Growing up, we are taught to train our larger, more superficial muscles. Why? Because the larger muscles, also known as extrinsic muscles, are easier to feel the burn, provide immediate feedback and you can physically see it the more you build them up. You’re taught that building these muscles will help build the shape you’ve always desired and increase your confidence. But what we aren’t conditioned to know is that the smaller muscles, much deeper in our body, are also very important to strengthen. These deep muscles are called our intrinsic muscles.
What Are Intrinsic Muscles?
Intrinsic muscles, also known as supporting muscles, are generally smaller than the extrinsic muscles (glutes, lats, quads, etc..) and do the job of supporting the general structure of our skeleton. When these muscles are weak, our posture won’t stand so tall.
With intrinsic muscles, you may not ‘feel the burn’ as much. These exercises may require more mind body connection instead, practicing conscious movement vs focusing on feeling the burn. If these muscles are weak, the extrinsic muscles will engage thus increasing chance of injury.
Imagine our body was a house. In order to have a house built to last, you’ll need a strong foundation (intrinsic muscles) and then you can build the walls and roof around it (extrinsic muscles).
Benefits Of Our Strengthening Intrinsic Muscles?
Everybody benefits from strengthening these muscles. Athletes, regardless of the sport, especially need to be diligent in training to ensure they are able to perform efficiently and effectively while decreasing their chance of injury.
Strengthening the intrinsic muscles while still building the larger muscles has incredible benefits such as:
Improved balance and stability
Improves posture and performance
Efficient movement patterns
Increase in body control/awareness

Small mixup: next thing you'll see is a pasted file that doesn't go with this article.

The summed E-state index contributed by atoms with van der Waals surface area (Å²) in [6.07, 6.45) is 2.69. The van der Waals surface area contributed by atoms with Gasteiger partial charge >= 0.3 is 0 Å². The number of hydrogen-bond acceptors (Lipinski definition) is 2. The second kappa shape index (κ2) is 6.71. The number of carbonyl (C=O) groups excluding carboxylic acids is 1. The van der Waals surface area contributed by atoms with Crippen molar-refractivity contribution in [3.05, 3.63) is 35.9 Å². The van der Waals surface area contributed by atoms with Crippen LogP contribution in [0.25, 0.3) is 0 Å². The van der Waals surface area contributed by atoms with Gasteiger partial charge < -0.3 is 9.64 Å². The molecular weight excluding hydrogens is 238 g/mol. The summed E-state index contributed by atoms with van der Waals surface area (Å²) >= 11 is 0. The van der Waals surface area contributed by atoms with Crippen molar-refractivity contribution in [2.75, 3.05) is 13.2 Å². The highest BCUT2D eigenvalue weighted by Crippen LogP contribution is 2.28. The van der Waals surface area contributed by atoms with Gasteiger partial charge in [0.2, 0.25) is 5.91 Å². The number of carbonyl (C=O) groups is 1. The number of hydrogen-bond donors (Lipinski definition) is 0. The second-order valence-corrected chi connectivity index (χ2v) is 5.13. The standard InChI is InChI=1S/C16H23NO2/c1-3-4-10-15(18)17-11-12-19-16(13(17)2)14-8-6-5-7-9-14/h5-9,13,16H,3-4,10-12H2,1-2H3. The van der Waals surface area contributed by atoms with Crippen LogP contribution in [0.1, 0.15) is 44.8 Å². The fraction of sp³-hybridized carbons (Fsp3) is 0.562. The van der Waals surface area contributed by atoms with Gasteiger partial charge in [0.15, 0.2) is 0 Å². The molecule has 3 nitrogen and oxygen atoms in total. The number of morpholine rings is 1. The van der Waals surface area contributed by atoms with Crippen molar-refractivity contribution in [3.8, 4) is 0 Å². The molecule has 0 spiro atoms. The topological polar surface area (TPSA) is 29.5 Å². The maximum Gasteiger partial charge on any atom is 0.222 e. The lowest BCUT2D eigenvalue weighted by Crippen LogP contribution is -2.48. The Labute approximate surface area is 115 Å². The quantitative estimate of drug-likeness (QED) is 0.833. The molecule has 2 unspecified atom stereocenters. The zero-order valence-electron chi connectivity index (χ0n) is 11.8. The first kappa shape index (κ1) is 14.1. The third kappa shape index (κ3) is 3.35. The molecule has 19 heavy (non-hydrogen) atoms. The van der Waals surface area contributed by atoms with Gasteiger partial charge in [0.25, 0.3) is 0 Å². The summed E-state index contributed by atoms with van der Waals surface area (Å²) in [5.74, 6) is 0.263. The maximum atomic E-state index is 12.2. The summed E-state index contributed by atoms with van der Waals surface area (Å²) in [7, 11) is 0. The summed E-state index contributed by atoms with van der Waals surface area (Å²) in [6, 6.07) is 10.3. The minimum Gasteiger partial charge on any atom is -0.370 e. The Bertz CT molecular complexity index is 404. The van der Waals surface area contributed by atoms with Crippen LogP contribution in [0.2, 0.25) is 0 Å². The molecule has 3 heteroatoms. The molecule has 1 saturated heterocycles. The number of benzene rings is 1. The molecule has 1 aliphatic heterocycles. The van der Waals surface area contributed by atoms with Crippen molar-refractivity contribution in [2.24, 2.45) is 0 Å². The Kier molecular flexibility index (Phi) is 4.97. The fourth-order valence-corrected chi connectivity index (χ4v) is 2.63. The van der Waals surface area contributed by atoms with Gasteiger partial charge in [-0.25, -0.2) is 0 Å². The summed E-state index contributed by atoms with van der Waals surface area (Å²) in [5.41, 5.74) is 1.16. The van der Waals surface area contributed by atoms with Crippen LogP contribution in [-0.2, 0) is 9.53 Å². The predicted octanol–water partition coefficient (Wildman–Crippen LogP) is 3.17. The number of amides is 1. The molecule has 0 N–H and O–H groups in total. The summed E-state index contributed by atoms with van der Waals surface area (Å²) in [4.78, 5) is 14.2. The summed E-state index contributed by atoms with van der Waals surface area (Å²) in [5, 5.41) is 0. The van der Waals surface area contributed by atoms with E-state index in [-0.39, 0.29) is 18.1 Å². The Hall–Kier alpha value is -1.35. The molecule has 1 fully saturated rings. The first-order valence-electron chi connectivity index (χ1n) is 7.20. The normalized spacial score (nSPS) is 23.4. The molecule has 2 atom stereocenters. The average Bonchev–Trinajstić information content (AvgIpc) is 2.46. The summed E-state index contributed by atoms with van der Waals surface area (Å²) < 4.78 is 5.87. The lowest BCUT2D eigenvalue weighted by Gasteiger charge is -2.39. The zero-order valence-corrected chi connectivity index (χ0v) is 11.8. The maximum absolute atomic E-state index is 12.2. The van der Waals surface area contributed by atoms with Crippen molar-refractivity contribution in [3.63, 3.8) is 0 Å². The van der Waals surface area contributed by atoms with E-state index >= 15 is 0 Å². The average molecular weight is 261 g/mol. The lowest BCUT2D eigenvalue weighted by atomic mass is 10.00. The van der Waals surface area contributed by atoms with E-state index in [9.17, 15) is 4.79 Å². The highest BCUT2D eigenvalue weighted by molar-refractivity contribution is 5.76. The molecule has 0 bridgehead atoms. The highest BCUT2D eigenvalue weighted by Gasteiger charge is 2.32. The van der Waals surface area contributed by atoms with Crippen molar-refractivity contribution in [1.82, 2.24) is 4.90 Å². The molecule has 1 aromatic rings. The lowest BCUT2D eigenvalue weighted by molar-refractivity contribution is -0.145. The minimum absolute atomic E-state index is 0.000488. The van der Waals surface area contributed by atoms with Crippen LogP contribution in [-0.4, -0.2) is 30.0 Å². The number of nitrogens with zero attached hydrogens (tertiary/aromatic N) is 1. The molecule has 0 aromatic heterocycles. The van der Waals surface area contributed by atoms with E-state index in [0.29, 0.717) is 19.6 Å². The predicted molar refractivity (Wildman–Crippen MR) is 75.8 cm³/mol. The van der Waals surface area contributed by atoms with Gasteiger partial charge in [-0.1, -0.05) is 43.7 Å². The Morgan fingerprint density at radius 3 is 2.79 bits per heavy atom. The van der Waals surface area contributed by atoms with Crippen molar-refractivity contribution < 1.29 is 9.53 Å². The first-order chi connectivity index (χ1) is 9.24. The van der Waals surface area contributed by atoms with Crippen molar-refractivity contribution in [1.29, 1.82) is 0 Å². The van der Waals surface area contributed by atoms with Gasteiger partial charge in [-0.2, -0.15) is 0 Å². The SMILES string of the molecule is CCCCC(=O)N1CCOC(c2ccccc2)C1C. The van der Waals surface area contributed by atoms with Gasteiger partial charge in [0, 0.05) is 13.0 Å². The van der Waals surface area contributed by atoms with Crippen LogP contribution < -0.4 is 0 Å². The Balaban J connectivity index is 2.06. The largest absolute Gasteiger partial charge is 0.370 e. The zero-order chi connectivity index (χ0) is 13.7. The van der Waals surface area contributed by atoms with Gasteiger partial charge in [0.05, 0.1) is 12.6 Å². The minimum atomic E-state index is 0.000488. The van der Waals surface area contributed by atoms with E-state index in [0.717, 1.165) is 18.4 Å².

How Does Pilates Come Into Play?
Pilates is an excellent exercise in general as it is low impact, focuses on core training but also forces you to fire from your intrinsic muscles, and deep stabilizers, while maintaining proper form. Each exercise is as controlled as the next and the smaller movements are even more, if not just as, important as the larger movements.
Interested in trying it for yourself? You can email firstname.lastname@example.org to get more information on how Pilates can help you or to book your next session!
If you're interested in doing exercises at home. You can find these exercises on our YouTube Channel.
Starting Position: Lying down on your back, spine in neutral, arms are down by your sides. Right leg is either bent or extended on the mat. Left leg is up in tabletop, or extended reaching towards the ceiling (pick the position that feels best for you and helps you stay in neutral for the whole exercise).
Inhale: Take the left leg across the midline of the body
Exhale: Circle the left leg out and around, returning back to centre
Repeat up to 4 times before doing it again on the other leg.
2.Side Leg Lift
Starting Position: Lying down on your side with your bottom arm or pillow underneath your head for support. Legs are extended down the mat with spine in neutral. Top hand can either be on the mat for support or down by your side to challenge your balance. Feet are pointed.
Inhale: Lift top leg up to hip height, reaching the leg away from you.
Exhale: Flex the ankle and lower the leg down
Repeat for a total of 8 reps. Once completed, reverse the direction and switch to do the other leg.